Ancient Monuments

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Enclosure with hut circles on Eastern Tor

A Scheduled Monument in Sheepstor, Devon

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Latitude: 50.4811 / 50°28'51"N

Longitude: -3.9953 / 3°59'43"W

OS Eastings: 258530.797524

OS Northings: 66489.677507

OS Grid: SX585664

Mapcode National: GBR Q3.05J2

Mapcode Global: FRA 27JS.FB1

Entry Name: Enclosure with hut circles on Eastern Tor

Scheduled Date: 11 June 1965

Last Amended: 19 February 1992

Source: Historic England

Source ID: 1010652

English Heritage Legacy ID: 10712

County: Devon

Civil Parish: Sheepstor

Traditional County: Devon

Lieutenancy Area (Ceremonial County): Devon


This enclosure with hut circles lies on the south-east facing slope of Eastern
Tor, above the north bank of the River Plym. It is irregular in shape, its
eastern side having been incorporated in a later intake wall. The bank is
built of earth and stone with some very large boulders and is up to 2.5m in
width and 0.4m in height generally, but up to 1m in height where the large
boulders stand. The enclosure is subdivided by a wall cutting off the
north-eastern end and there are two freestanding hut circles in the larger
part of the enclosure. These hut circles are both 8m in diameter with double
faced walls 1m in thickness and 0.3m in height. The southern hut has large
stones up to 0.6m in height incorporated in its walls and an entrance to the
north-east. The northern hut has an entrance to the west. The enclosure covers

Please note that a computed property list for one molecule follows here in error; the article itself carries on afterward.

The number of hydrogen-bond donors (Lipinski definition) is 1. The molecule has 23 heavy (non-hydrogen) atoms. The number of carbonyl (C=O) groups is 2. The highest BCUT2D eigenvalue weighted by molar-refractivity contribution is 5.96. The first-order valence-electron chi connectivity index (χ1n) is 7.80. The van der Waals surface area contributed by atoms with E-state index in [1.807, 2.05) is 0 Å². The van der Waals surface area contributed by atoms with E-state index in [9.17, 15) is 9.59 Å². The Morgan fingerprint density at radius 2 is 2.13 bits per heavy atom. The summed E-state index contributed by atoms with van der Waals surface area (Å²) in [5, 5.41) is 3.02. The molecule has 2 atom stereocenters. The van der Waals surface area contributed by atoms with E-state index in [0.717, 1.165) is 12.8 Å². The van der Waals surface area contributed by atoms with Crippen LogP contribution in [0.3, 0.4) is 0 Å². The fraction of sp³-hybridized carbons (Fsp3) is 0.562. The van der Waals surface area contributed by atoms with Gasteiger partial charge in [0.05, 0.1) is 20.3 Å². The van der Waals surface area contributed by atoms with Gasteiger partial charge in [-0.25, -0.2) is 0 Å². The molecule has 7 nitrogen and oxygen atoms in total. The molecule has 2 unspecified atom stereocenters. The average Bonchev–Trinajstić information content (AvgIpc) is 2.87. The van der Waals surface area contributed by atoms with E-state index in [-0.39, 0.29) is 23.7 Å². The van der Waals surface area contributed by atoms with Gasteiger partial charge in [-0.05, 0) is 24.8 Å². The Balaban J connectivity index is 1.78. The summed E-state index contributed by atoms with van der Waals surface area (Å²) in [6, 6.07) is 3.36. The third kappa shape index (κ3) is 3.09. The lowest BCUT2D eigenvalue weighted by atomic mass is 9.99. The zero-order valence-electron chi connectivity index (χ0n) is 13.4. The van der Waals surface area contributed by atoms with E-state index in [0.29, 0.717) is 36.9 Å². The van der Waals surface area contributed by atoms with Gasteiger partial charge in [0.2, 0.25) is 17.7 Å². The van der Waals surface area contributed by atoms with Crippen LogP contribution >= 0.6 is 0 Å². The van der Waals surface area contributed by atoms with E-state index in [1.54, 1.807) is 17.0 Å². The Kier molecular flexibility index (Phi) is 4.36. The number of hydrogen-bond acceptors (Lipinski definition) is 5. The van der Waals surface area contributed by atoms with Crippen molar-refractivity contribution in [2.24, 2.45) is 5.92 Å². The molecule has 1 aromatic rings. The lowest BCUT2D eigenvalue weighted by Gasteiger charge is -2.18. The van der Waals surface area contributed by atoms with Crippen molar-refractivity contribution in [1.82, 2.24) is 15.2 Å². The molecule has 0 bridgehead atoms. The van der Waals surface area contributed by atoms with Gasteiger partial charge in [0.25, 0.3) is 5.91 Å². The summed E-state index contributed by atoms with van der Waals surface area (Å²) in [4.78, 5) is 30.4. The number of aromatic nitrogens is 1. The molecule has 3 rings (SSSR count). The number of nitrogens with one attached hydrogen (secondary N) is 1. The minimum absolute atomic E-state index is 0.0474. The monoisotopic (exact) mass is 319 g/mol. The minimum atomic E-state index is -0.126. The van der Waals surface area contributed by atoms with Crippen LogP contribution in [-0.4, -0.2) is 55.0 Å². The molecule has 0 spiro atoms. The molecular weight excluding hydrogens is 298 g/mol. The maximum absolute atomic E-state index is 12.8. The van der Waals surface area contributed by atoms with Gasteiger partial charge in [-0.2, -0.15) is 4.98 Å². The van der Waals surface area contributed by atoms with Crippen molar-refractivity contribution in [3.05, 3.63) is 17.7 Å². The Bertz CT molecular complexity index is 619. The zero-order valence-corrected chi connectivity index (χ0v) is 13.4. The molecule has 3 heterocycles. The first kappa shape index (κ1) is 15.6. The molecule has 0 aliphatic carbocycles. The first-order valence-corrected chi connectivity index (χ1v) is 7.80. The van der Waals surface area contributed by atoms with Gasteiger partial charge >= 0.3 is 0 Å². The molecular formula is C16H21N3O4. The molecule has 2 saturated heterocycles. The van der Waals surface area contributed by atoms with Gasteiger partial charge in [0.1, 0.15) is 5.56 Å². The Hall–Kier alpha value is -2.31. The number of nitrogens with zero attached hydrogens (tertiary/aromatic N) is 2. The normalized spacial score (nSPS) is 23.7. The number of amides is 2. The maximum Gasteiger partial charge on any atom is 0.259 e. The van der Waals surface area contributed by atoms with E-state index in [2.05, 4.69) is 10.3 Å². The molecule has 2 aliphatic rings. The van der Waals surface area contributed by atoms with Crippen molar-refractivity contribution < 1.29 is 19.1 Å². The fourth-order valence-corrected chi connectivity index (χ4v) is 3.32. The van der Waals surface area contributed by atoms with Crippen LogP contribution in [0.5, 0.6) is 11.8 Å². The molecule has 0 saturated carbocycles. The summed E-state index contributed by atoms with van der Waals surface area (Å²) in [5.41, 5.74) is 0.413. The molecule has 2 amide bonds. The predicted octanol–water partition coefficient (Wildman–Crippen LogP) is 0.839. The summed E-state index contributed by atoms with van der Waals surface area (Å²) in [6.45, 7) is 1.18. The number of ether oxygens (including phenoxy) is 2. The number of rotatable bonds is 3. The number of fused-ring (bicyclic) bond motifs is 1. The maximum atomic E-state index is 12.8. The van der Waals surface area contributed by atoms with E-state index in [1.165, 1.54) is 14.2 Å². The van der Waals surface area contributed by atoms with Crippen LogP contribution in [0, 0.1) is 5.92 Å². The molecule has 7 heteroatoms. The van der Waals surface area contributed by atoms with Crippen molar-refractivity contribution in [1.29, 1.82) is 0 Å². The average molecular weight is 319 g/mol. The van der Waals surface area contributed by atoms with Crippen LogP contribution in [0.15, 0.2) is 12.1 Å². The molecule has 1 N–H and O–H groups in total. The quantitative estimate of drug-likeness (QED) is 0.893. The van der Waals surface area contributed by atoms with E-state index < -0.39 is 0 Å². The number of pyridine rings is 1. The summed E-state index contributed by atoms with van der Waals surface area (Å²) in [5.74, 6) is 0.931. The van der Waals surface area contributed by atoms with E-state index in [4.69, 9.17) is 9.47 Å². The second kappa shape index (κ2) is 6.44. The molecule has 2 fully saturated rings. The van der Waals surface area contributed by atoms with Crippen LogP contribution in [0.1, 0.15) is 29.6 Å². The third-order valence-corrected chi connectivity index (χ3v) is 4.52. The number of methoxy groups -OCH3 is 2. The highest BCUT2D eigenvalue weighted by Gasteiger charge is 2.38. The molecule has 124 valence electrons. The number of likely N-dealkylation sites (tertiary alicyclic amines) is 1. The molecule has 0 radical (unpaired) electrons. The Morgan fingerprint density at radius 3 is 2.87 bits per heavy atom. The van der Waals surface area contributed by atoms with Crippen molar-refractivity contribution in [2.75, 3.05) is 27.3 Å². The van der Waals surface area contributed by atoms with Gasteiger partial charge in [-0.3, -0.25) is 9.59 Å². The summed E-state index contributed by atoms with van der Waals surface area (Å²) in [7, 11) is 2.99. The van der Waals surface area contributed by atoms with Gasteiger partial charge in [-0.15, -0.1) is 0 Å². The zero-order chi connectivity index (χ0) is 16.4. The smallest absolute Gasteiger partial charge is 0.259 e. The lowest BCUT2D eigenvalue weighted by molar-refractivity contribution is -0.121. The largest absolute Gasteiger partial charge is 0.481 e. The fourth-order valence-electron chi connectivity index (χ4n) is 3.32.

an area of c.0.3ha.

The site of the monument is shown on the attached map extract.
It includes a 2 metre boundary around the archaeological features,
considered to be essential for the monument's support and preservation.

Source: Historic England

Reasons for Scheduling

Dartmoor is the largest expanse of open moorland in southern Britain and,
because of exceptional conditions of preservation, it is also one of the most
complete examples of an upland relict landscape in the whole country. The
great wealth and diversity of archaeological remains provides direct evidence
for human exploitation of the Moor from the early prehistoric period onwards.
The well-preserved and often visible relationship between settlement sites,
major land boundaries, trackways, ceremonial and funerary monuments as well as
later industrial remains, gives significant insights into successive changes
in the pattern of land use through time.

Within the landscape of Dartmoor there are many discrete plots of land
enclosed by stone walls or banks of stone and earth, most of which date to the
Bronze Age (c.2500-1000 BC), though earlier and later examples also exist.
They were constructed as stock pens or as protected areas for crop growing and
were sometimes subdivided to accommodate stock and hut circle dwellings for
farmers and herdsmen. The size and form of enclosures may therefore vary
considerably depending on their particular function. Their variation in form,
longevity and relationship to other monument classes provide important
information on the diversity of social organisation and farming practices
amongst prehistoric communities. They are particularly representative of
their period and a substantial proportion of surviving examples are
considered worthy of protection.

This enclosure with hut circles is a well-preserved example and is one of
several in the vicinity of Eastern Tor.

Source: Historic England


SX56NE-020, REF SX56NE-020, (1990)

Source: Historic England

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